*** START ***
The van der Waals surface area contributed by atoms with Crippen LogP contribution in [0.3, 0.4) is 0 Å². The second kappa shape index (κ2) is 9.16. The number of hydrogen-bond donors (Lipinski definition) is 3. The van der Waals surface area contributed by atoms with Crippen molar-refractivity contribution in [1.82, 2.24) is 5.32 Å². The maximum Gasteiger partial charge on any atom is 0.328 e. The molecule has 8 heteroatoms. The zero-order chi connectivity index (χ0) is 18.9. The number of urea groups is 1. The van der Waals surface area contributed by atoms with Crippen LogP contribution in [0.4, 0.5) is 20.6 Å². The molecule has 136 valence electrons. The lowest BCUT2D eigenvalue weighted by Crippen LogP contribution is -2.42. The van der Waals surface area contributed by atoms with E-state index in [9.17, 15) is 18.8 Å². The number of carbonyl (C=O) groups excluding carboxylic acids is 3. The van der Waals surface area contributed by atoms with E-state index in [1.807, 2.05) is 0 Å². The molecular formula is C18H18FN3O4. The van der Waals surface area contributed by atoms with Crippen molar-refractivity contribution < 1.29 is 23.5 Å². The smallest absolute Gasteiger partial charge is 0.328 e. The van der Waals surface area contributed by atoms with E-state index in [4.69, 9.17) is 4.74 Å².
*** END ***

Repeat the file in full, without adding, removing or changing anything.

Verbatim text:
The van der Waals surface area contributed by atoms with Crippen LogP contribution in [0.3, 0.4) is 0 Å². The second kappa shape index (κ2) is 9.16. The number of hydrogen-bond donors (Lipinski definition) is 3. The van der Waals surface area contributed by atoms with Crippen molar-refractivity contribution in [1.82, 2.24) is 5.32 Å². The maximum Gasteiger partial charge on any atom is 0.328 e. The molecule has 8 heteroatoms. The zero-order chi connectivity index (χ0) is 18.9. The number of urea groups is 1. The van der Waals surface area contributed by atoms with Crippen LogP contribution in [0.4, 0.5) is 20.6 Å². The molecule has 136 valence electrons. The lowest BCUT2D eigenvalue weighted by Crippen LogP contribution is -2.42. The van der Waals surface area contributed by atoms with E-state index in [9.17, 15) is 18.8 Å². The number of carbonyl (C=O) groups excluding carboxylic acids is 3. The van der Waals surface area contributed by atoms with E-state index in [1.807, 2.05) is 0 Å². The molecular formula is C18H18FN3O4. The van der Waals surface area contributed by atoms with Crippen molar-refractivity contribution < 1.29 is 23.5 Å². The smallest absolute Gasteiger partial charge is 0.328 e. The van der Waals surface area contributed by atoms with E-state index in [4.69, 9.17) is 4.74 Å².